The 12th annual Nebraska Sandhills Cowboy Hall of Fame Banquet and Induction Ceremony will be held at 4 p.m. June 10 in the 4-H Building at the Cherry County Fairground with the Peppermill & EKV Lounge catering.
* Brown County Foundation to award several donor-based scholarships
(Posted 6:45 a.m. March 21)
The Brown County Community Foundation Fund will award several donor-advised scholarships to 2017 graduates of Ainsworth High School.
Scholarships for 2017 include the Adkisson Family $1000 Scholarship, three Ainsworth High School Alumni $1600 Scholarships, two Elizabeth Aten Memorial $600 Scholarships, two Roy Aten Memorial $600 Scholarships, the First National Bank $500 Scholarship, and the Tansy Pitcher Forbes Memorial $500 Second Semester Scholarship.
For more details, current seniors at Ainsworth High School should contact Counselor Lisa Schlueter. Applications are to be returned to the counselor’s office by April 3.
Additional scholarships for upper-class college students and non-traditional students will be offered by the foundation at a later date.
* Rock County, Stuart and West Holt speakers qualify for state
(Posted 6:30 a.m. March 21)
Stuart finished second in its Class D-2 District Speech Meet sweepstakes, and both the Broncos and Rock County qualified several speakers for this week’s Nebraska State Speech Championships.
Stuart finished with 320 team points, nine behind district champion Verdigre. Rock County placed fourth with 114 points, and Keya Paha County was seventh in the nine-team district with 91 points.
State qualifiers from the area included:
Extemporaneous speaking – 1. Megan Erickson, Rock County; 2. Sunny Rodewald, Stuart; 3. Zachary Michka, Stuart.
Persuasive speaking – 1. Peyton Alder, Stuart; 3. Shay Thin Elk, Rock County.
Entertainment speaking – 2. Christopher VanMeter, Stuart.
Informative speaking – 3. Elle Schmaderer, Stuart.
Oral Interpretation of Drama – 3. Peyton Alder, Kennison Kunz, Christopher VanMeter, Brook Doke and Zachary Michka, Stuart.
West Holt finished fourth in its Class C-2 District Speech Meet, and qualified two events for the State Speech Championships.
The Huskies finished with 186 points. Crofton won the district sweepstakes with 352 points, followed by Hartington-Newcastle with 328 points and Plainview with 321 points.
West Holt’s Chase Harrison finished second in serious prose to qualify for state, and the duet acting team of Bailey Boh and Chase Harrison won the district title to qualify.
The Nebraska State Speech Championships are scheduled for Thursday and Friday on the University of Nebraska-Kearney campus.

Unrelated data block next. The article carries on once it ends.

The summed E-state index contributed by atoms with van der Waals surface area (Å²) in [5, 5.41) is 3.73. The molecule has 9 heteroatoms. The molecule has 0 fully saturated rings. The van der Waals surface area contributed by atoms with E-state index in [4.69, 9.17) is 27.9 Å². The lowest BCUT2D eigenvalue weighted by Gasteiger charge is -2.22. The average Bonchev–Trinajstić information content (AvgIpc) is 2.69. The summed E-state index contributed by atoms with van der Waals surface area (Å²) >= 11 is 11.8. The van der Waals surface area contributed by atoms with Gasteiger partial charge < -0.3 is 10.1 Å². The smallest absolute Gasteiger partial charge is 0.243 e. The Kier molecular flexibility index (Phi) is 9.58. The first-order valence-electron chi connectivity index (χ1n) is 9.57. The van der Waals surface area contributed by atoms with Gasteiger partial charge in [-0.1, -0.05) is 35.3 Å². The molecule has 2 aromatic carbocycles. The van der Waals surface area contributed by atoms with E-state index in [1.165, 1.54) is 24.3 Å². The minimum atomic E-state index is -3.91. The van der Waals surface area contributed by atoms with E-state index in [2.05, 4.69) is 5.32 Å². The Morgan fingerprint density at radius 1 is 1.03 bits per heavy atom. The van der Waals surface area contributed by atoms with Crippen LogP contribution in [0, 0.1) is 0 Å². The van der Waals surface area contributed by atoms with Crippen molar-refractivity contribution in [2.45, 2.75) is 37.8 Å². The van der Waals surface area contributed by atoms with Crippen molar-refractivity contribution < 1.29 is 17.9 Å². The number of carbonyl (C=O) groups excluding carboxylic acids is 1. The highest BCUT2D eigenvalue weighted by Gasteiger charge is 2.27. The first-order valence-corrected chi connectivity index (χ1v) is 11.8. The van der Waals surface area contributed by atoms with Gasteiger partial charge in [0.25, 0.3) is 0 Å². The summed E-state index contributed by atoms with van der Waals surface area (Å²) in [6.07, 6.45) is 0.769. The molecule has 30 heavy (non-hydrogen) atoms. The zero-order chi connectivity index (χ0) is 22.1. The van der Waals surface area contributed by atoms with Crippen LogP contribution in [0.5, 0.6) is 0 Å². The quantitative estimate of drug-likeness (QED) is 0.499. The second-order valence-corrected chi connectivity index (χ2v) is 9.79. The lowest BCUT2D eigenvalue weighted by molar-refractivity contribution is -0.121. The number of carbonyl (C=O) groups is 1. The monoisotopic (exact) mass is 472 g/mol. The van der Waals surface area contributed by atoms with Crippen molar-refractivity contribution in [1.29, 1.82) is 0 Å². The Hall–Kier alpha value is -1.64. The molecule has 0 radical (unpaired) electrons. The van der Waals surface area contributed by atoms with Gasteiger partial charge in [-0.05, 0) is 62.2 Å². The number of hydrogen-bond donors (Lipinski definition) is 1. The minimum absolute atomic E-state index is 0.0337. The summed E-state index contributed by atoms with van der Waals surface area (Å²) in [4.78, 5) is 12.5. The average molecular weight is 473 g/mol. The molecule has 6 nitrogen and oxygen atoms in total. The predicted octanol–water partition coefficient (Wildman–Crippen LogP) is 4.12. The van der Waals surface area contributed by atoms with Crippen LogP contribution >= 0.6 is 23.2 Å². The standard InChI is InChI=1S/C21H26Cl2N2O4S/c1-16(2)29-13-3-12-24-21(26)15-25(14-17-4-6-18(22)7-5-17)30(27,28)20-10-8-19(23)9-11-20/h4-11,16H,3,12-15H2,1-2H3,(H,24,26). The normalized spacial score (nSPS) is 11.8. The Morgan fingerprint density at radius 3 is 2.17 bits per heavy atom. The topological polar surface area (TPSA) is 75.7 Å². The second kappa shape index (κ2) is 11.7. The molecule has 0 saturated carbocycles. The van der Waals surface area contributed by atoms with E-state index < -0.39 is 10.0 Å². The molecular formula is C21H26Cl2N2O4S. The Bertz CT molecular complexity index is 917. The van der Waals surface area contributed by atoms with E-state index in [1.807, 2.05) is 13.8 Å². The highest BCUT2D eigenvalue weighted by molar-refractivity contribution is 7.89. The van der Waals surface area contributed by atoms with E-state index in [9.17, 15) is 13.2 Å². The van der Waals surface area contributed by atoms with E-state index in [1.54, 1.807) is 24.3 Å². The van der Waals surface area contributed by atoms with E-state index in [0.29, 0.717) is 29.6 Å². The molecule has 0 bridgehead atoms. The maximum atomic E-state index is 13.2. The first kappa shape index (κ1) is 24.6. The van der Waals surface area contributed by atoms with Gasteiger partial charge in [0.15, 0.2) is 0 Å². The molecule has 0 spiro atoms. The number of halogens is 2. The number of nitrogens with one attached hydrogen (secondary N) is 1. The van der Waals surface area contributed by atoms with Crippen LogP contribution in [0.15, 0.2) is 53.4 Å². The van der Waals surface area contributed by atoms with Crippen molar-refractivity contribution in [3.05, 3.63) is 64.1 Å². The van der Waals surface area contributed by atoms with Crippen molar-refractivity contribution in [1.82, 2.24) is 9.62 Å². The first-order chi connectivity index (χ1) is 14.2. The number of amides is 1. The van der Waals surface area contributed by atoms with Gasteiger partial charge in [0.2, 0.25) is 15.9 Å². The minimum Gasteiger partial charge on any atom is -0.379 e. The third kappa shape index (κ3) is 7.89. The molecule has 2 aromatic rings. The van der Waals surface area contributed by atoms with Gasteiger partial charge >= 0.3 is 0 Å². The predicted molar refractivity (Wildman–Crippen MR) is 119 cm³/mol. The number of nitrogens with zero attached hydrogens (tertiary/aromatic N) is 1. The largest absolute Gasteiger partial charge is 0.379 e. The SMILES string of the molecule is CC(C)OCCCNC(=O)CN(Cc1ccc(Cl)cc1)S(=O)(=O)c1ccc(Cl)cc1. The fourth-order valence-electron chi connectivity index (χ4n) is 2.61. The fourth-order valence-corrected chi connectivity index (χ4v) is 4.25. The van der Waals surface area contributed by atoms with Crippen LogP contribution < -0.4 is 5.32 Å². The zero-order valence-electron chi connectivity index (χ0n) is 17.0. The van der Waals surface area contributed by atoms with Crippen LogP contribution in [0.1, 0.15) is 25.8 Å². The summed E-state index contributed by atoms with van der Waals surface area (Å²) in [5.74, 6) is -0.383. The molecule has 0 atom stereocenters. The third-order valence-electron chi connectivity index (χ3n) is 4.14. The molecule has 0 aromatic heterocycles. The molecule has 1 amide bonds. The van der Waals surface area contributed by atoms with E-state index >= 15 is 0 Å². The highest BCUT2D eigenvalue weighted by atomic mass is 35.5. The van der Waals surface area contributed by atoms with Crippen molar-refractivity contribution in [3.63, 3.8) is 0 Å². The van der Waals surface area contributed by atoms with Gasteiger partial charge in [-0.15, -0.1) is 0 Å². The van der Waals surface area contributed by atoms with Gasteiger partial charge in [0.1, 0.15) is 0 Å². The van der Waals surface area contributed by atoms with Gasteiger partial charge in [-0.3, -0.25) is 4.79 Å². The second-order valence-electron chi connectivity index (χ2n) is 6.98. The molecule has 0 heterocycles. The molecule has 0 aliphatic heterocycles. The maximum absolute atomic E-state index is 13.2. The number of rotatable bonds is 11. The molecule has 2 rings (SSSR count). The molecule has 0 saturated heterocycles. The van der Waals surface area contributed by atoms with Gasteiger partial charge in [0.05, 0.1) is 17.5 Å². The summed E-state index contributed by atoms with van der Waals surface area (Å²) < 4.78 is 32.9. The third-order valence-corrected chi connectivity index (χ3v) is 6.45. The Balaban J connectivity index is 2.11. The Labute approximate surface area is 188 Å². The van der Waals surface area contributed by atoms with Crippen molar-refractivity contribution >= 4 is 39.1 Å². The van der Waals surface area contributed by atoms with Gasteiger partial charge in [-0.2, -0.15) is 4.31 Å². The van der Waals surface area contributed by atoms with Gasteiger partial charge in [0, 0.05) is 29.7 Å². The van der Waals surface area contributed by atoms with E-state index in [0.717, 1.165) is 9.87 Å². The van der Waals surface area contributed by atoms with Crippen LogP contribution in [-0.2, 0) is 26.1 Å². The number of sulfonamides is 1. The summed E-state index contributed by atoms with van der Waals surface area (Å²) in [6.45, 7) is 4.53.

* Ramm receives degree from NCTA at Curtis
(Posted 7:45 a.m. March 20)
Nine students from the Nebraska College of Technical Agriculture at Curtis completed their academic programs in December and have been working in agricultural and veterinary technology careers over the winter.
Eight received an associate of applied science degree and one was awarded a certificate.
The students are invited to return to the NCTA campus for graduation activities on May 3- 4.
December graduates included Trevor Ramm of Stuart, who received an Associate of Applied Science degree in agricultural production systems.
Graduates receiving an associate degree completed a minimum of 74 credit hours of courses in two or more years at NCTA.
* Traffic Accidents
(Posted 7 a.m. March 20)
The Brown County Sheriff’s Department investigated a pair of motor vehicle accidents Saturday, March 18.
At 6:06 a.m. on Highway 183 approximately 4 miles north of the Highway 20 intersection, a 2017 Hyundai Elantra, driven by Francis Hermes, 21, of Hankinson, N.D., was traveling north when the vehicle struck a deer in the roadway.
No persons were injured during the accident. The Hyundai was considered a total loss.
At 1:52 p.m. Saturday at the intersection of Highway 20 and Highway 7 in Ainsworth, a collision occurred between a 2005 Ford sedan, driven by Shaun Kramer, 42, of Ainsworth, and a 2005 Lincoln sedan, driven by Shirley Gambill, 77, of rural Johnstown.
No injuries were reported. Damage to the Ford was estimated at $300. The Lincoln sustained approximately $1,500 damage.
* Gilliland, Salzman and Erthum selected for Girls State
(Posted 6:30 a.m. March 20)
Cassidy Gilliland, Elizabeth Salzman and McKenna Erthum have been selected to attend American Legion Auxiliary Cornhusker Girls State.
Gilliland will be a delegate from Long Pine Unit 260, and Salzman and Erthum will be delegates from Ainsworth Unit 79.
These delegates will study local, county and state government processes in this nonpartisan political learning experience. Every spring, the American Legion Auxiliary Girls State Program provides approximately 25,000 young women with a hands-on educational opportunity designed to instruct tomorrow’s leaders in the privileges and duties of responsible citizenship.
Delegates receive instruction in parliamentary procedure and organize themselves into two mythical political parties. They then campaign, hold rallies, debate and ultimately vote to elect city, county and state officials. Once elected to office, delegates are sworn in and perform their prescribed duties. Citizens not elected to office are given appointments and visit the offices of their elected or appointed counterparts in actual state, county and city government.